A recent rash of teen suicides in Luzerne County, Pennsylvania has left school officials and parents scrambling to understand this sudden epidemic (four students in a week) and to hastily arrange public forums to help deal with the tragedies.
Despite some “hearsay” claims to the contrary, those charged with investigating the deaths stress that there is no evidence that bullying or harassment played a role. But such rumors may be explained by the fact that many times such loss is, in fact, instigated by mistreatment at the hands of classmates. Such was the case for fourteen year-old Brandon Bitner, a Mount Pleasant Mills, PA ninth-grader who, in the early morning hours of November 5, 2010 walked more than six miles in the pre-dawn cold and darkness to a major thoroughfare where he stepped in front of a fast moving tractor trailer.
Brandon’s tragic death reminds young people everywhere of the debilitating humiliation bullying begets, an outcome so insufferable that many victims simply give up.
Like many suicide victims, Brandon left a note. Unlike many, his was more a mission statement, not only detailing the abuse he suffered at the hands of his classmates, but pointing to a path for progress in beating this most insidious of twin tragedies.
Brandon’s was no small contribution, as the U.S. Department of Education reports that bullying at school is a pervasive problem that affects millions every year.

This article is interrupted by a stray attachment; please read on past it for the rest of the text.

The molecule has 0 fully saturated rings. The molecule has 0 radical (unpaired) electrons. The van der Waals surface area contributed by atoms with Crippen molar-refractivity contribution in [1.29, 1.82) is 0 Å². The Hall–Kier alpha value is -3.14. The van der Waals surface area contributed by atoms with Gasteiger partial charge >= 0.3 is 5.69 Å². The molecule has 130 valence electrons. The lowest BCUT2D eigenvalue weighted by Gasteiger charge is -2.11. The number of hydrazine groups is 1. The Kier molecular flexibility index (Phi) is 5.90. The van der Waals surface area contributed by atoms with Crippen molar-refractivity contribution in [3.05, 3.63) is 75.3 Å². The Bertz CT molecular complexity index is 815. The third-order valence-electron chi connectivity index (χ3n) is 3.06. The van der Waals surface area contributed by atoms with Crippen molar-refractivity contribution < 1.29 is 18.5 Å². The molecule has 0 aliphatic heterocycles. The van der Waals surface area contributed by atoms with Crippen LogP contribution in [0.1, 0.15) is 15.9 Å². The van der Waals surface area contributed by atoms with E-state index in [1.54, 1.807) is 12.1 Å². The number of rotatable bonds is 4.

• Feelings of sadness or hopelessness
• Declining school performance
• Loss of pleasure/interest in social and sports activities
• Sleeping too little or too much
• Changes in weight or appetite
• Nervousness, agitation or irritability
Perhaps not surprising, compared to their peers, kids who are bullied are up to nine times more likely to consider suicide, according to studies conducted at Yale University.
Statistics from the Centers for Disease Control that list suicide as the third leading cause of death for 10- to 24-year-olds, accounting for the loss of 4,320 young people in 2007, for example.
Which brings us back to the four teens who took their lives this month in Luzerne County.
Regardless of the etiology, all adults must answer the call of awareness and education. Why? Because they are best suited to identify signs of depression and suicidal behavior, thus preventing similar deaths from happening.
On his blog, as published in Psychology Today, Harvard University psychiatrist John Sharp offers some help: “It is one thing to worry, feel hopeless, anxious and temporarily unable to carry on with life. Reaching out for help is what makes the critical difference.”
In turn, reaching out to people who need help, people like Brandon Bitner, also makes a critical difference … and is a great reminder of how to save a life.